"I'm not advocating it," he said. "But we need to look at how we get as lean and mean as possible, then go back and look at what hole is left and figure out how to fill that."

Norman has also said he is willing to consider fee increases for programs that he does not consider "basic government services" but that residents say they are willing to support to keep in place.

He said that may free up money to pay for ELAPP purchases.

Jan Smith, a longtime advocate of the ELAPP program who helped lead the effort to extend it, said she understands commissioners' desire not to burden taxpayers further. But she said she also hopes they consider voters' expressed desire to keep the land-buying program alive.

"I would hate to see the board of county commissioners turn down a purchase when the public very vociferously stated what they wanted to be done," Smith said.

Bill Varian can be reached at varian@sptimes.com or (813) 226-3387.

Hillsborough County commissioners may snub voter support of buying and preserving environmental lands 06/16/09 [Last modified: Tuesday, June 16, 2009 11:44pm]
Photo reprints | Article reprints

© 2017 Tampa Bay Times

    

Join the discussion: Click to view comments, add yours

Loading...
  1. Authorities say cocaine is making comeback in Florida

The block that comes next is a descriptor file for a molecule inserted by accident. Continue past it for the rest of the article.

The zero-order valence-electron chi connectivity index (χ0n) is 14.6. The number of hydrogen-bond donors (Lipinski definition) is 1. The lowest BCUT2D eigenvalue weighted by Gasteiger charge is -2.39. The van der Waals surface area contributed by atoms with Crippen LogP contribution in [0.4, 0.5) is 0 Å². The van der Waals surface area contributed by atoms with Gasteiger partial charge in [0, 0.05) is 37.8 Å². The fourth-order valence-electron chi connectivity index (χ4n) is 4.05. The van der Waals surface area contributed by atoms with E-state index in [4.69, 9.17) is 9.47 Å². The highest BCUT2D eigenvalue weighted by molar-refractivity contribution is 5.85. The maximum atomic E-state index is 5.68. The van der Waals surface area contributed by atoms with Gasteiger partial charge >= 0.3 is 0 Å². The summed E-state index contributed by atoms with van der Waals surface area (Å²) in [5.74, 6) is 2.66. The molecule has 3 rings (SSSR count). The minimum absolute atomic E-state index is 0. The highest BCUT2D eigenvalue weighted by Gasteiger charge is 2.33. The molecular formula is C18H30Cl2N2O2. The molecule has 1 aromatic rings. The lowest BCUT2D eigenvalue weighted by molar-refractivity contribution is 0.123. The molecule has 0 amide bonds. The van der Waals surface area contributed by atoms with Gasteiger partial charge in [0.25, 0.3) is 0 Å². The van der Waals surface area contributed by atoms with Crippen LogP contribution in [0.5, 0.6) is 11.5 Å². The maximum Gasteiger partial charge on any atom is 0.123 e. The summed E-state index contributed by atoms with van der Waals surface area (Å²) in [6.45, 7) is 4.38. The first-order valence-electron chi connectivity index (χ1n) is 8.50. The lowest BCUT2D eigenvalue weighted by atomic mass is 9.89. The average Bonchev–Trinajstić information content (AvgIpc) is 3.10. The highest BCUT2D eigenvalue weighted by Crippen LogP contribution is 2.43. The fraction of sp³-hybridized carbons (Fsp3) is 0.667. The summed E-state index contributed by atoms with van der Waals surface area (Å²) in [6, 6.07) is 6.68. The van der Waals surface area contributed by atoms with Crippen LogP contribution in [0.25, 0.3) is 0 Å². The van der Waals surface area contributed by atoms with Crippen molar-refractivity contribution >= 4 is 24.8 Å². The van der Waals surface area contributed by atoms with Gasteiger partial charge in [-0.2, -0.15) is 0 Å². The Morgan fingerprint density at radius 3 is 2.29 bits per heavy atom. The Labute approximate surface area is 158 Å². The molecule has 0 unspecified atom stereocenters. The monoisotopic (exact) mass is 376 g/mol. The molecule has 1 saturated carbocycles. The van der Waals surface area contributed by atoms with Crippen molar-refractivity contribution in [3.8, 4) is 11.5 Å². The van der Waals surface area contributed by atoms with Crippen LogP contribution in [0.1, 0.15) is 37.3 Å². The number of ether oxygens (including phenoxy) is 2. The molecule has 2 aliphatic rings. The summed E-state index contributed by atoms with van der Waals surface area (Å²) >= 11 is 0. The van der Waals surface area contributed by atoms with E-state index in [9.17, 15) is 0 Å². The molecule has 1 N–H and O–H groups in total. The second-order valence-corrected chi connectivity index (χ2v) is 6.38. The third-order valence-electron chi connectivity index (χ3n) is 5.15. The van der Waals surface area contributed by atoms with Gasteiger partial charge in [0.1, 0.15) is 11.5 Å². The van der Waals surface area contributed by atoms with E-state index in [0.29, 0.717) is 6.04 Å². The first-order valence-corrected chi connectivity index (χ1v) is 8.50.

Crime

    FORT LAUDERDALE — Drug enforcement officials say traffickers are bringing more cocaine into South Florida than at any time in the past decade.

    Traffickers are bringing more cocaine into South Florida than at any time in the past decade, officials say.  [Times files]
  2. Amid escalating Russia crisis, Trump considers major staff changes

    National

    President Donald Trump and his advisers, seeking to contain the escalating Russia crisis that threatens to consume his presidency, are considering a retooling of his senior staff and the creation of a "war room" within the White House, according to several aides and outside Trump allies.

    President Donald Trump is reportedly considering a retooling of his senior staff. [Doug Mills/The New York Times]
  3. Karen Lugo, 13, from Tampa, holds up her IPad Mini to take a picture of herself while relaxing in the sand alongside her mother, Karen Castro (on left), at the North Beach area of Fort DeSoto on Memorial Day (05/27/13). Karen comes to the beach with her family for holidays, she said. Also present was her older brother and three cousins.
  4. For starters: Rays at Twins, with Cobb pitching with a purpose

    Blogs

    UPDATE, 12:34: Cash said he has been pleased with Sucre's work and is trying to find playing time for him. ... Cash also said after reading Farquhar's comments about having trouble re-focusing after getting out of a jam and then going back out for a second inning he will factor that in to how he uses him. ... …

  5. To many Americans, Memorial Day has lost its meaning

    Nation

    ANNVILLE, Pa. — Allison Jaslow heard it more than once as the long holiday weekend approached — a cheerful "Happy Memorial Day!" from oblivious well-wishers.

    Sgt. Heather Lynn Johnsen, of Roseville, Calif., guards the Tomb of the Unknown Soldier, Friday, March 22, 1996, in Arlington National Cemetery in Arlington, Va. [Associated Press file]